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Editor’s Note 1/7/16: This Ask the Mayor event will take place at 5 p.m. on Tuesday, January 26 at Call To Arms Brewing Company. The event was originally scheduled for December 15, but was postponed due to snowy weather.
You’ve heard the complaints: Denver’s too expensive. Rent is out of control. I can’t find affordable housing. I’m moving out of the Mile High City.
Here’s your chance to get some answers. On Tuesday, December 15 at 5 p.m., we’re sitting down with Mayor Michael Hancock to chat about all things affordable housing. The event, which will be at Call to Arms Brewing Company, is the latest in Hancock’s Ask the Mayor series, a monthly chat on a topic that impacts your day-to-day life.
To prep, here are five 5280 articles about real estate, homes, and Denver’s changing neighborhoods. Got a question you’d like us to ask? Leave it in the comments below or on our Facebook page.
1. The Two Sides of Denver’s Real Estate Boom: Finding affordable housing in Denver has never been more difficult. This white-hot market is dividing our city—and one student and a young investor are at ground zero of the monumental transformation.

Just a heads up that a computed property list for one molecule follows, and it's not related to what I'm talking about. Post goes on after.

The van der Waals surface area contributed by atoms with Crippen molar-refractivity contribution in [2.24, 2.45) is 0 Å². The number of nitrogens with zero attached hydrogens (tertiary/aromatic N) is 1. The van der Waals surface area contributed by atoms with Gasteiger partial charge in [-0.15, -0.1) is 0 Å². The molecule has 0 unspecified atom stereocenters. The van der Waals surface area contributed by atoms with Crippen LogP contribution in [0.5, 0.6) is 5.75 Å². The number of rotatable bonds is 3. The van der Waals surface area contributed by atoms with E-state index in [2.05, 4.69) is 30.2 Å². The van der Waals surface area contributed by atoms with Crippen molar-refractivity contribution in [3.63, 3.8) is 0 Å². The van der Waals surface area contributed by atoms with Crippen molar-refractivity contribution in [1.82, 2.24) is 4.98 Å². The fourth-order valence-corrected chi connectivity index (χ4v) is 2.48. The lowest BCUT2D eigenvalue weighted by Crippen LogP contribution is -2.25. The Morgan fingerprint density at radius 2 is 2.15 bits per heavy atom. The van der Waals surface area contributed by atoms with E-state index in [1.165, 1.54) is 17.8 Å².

2. Denver’s Best Neighborhoods: What makes a neighborhood amazing? We dug into the data—home prices, crime stats, school quality—and factored in intangibles such as proximity to parks, public transit, restaurants, and cultural attractions to find the most livable spots in the Mile High City. You might be surprised at what hoods made the list.
3. Our Town: Tonight, more than 6,000 people in the metro area won’t have homes of their own to sleep in. Even more are on the verge of homelessness because of rising housing costs and a surging population. Think it couldn’t happen to you?
4. Five Points: You Have Arrived: For decades, Five Points has been dubbed “in transition,” an “emerging area,” even “up-and-coming.” No more. This north Denver neighborhood has officially arrived. Here, a close-up look at how one of the city’s most vibrant areas has evolved over the past 150 years.
5. Welcome to Globeville: For more than a century, Denver has mistreated, maligned, or misused the Globeville neighborhood. It’s been cut in four by major interstates. It’s been a dumping ground and a proposed Superfund site. Now, as gentrification encroaches on this historic neighborhood, Globeville residents keep waiting—and wishing—for something better.